Kale & Red Pepper Pesto

Before becoming a mom, Valentina Kenney Wein had her own catering business, ran Sur La Table’s cooking program in Santa Monica, and was a contributing recipe writer to the Los Angeles Times, Food Section. She currently lives in Southern California with her husband and two boys. Now that Valentina’s boys are both in school, you can always find her over at her blog, Cooking On The Weekends (and on Twitter and Facebook, of course).

Kale Pesto with Pecans and Roasted Red Peppers
While I think I’m a pretty healthy eater, I’m sometimes shocked to realize I’m eating things with an ingredient list a mile long. Something’s wrong if the list is that long — especially when you’re reading words you’ve never heard of!

It’s quite easy to move away from processed spreads and condiments by making your own. It’s lovely making your own foods with whole unprocessed ingredients — you know exactly what you’re eating. So let’s skip mayonnaise and jarred pasta sauces and throw a few healthy ingredients in our food processors to come up with our own tasty creations. It’s easy and fun — and can be an incredibly flavorful treat!

Pesto is a wonderful way to add rich flavors to foods. Traditional pesto is made with basil, but why not use kale? This pesto is like eating your vitamins — it is a nutritional stand-out!

In this recipe I love roasting some of the ingredients before adding them. It enhances their flavors, and will often eliminate the need to add sugar or too much sodium.

Kale Pesto with Pecans and Roasted Red Peppers

Kale Red Pepper Pesto
Prep Time: 
Total Time: 
Makes 1-1/4 cups.
  • ½ cup Pecans, roasted
  • 1 medium Red Bell Pepper, roasted
  • ⅓ cup Extra Virgin Olive Oil
  • 2 to 4 large Garlic Cloves, roasted (here's how to roast garlic)
  • 4 cups packed green Kale Leaves (about ½ bunch)
  • Sea Salt and freshly ground Black Pepper, to taste
  1. To roast the pecans: Preheat the oven to 375 degrees F and spread the nuts evenly on a baking sheet. When the oven is preheated, put the baking sheet in and roast until the nuts look a bit oily and are very aromatic, about 4 minutes. Set aside to cool.
  2. To roast the pepper: Place it directly on top of a high flame on the stove and let it cook for a few minutes. You'll hear it crackle as the skin begins to char. Use metal kitchen tongs to turn the pepper as each side chars. It should be mostly, but not completely black. Then place the pepper in a bowl and cover it tightly with plastic wrap and let steam for about 5 minutes. Remove the plastic and let the pepper become cool enough to handle. Gently peel the skin off the pepper. Break or cut the pepper into a few pieces and then use a paring knife on the inside to remove the white membranes and seeds. Set aside.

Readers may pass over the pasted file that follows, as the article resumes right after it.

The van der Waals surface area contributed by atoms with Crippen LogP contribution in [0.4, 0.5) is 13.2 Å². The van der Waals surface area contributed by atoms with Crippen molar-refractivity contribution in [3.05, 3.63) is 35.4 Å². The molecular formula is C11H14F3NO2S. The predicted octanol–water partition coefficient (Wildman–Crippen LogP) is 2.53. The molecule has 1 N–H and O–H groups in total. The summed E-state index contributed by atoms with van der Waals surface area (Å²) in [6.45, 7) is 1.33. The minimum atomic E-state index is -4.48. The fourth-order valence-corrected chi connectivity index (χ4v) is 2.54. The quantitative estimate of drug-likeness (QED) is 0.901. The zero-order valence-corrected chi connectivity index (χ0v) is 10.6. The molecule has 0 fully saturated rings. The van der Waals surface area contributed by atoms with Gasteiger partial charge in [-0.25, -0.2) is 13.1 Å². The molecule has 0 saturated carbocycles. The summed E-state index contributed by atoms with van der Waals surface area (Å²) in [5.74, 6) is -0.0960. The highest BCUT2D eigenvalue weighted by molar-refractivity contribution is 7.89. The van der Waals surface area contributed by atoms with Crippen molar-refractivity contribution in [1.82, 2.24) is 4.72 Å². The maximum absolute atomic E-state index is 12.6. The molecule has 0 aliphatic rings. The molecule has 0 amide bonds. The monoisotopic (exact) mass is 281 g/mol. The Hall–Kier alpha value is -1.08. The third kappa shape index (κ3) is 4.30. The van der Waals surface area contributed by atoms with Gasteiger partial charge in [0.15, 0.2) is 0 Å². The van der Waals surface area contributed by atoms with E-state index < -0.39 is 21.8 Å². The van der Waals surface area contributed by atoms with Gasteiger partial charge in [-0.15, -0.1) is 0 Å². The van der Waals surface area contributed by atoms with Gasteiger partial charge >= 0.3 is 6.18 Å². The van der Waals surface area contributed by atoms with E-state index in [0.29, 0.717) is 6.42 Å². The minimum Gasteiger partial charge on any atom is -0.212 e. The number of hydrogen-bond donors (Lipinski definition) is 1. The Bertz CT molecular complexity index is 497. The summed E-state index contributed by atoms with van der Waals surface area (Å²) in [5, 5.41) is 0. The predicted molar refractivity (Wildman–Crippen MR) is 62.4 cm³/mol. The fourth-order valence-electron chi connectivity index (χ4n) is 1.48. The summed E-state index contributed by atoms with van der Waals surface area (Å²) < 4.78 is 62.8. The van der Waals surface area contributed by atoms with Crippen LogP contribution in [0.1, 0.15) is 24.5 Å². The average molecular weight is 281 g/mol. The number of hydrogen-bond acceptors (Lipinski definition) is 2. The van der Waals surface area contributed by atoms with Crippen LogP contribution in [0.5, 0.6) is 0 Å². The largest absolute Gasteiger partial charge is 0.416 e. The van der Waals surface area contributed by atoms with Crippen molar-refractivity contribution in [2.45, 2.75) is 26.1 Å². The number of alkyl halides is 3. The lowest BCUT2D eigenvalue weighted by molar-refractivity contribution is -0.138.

3. Wash, dry, and remove any tough stems from the kale.
  4. In a food processor, make the pesto by blending the kale with the roasted pecans, roasted pepper, and roasted garlic. Once it's smooth, gradually pour in the olive oil and blend until it's fully incorporated. Season to taste with sea salt and freshly ground black pepper.

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23 Responses to Kale & Red Pepper Pesto

  1. Glenda Cooley June 21, 2014 at 10:15 am #

    Hi, I have just discovered Kale. I have fallen in love with it. I would like to make a Pesto, but am allergic to night shades and am looking for a replacement for the Bell Pepper. Do you have any recommendations?
    Thank you for sharing,

    • Andrew June 28, 2014 at 11:22 am #

      Hi Glenda,

      I’d suggest just skipping the bell pepper and giving it a try. One of the nice things about pesto is that you can adjust on-the-fly… so give it a try with everything else, and then if you find it needs more of one ingredient, you can just add a little more until the balance is right. Let us know how it turns out!

  2. Skyler November 13, 2011 at 1:13 pm #

    I am just starting to can. Can I can something like this? I understand I would have to use a pressure canner and not just a boiling water bath…will it work?

    • Sean November 16, 2011 at 7:01 am #

      Skyler, there are no tested methods for canning anything with oil. Even with pressure canning, the anoxic conditions combined with oil and garlic make it extremely risky for botulism.


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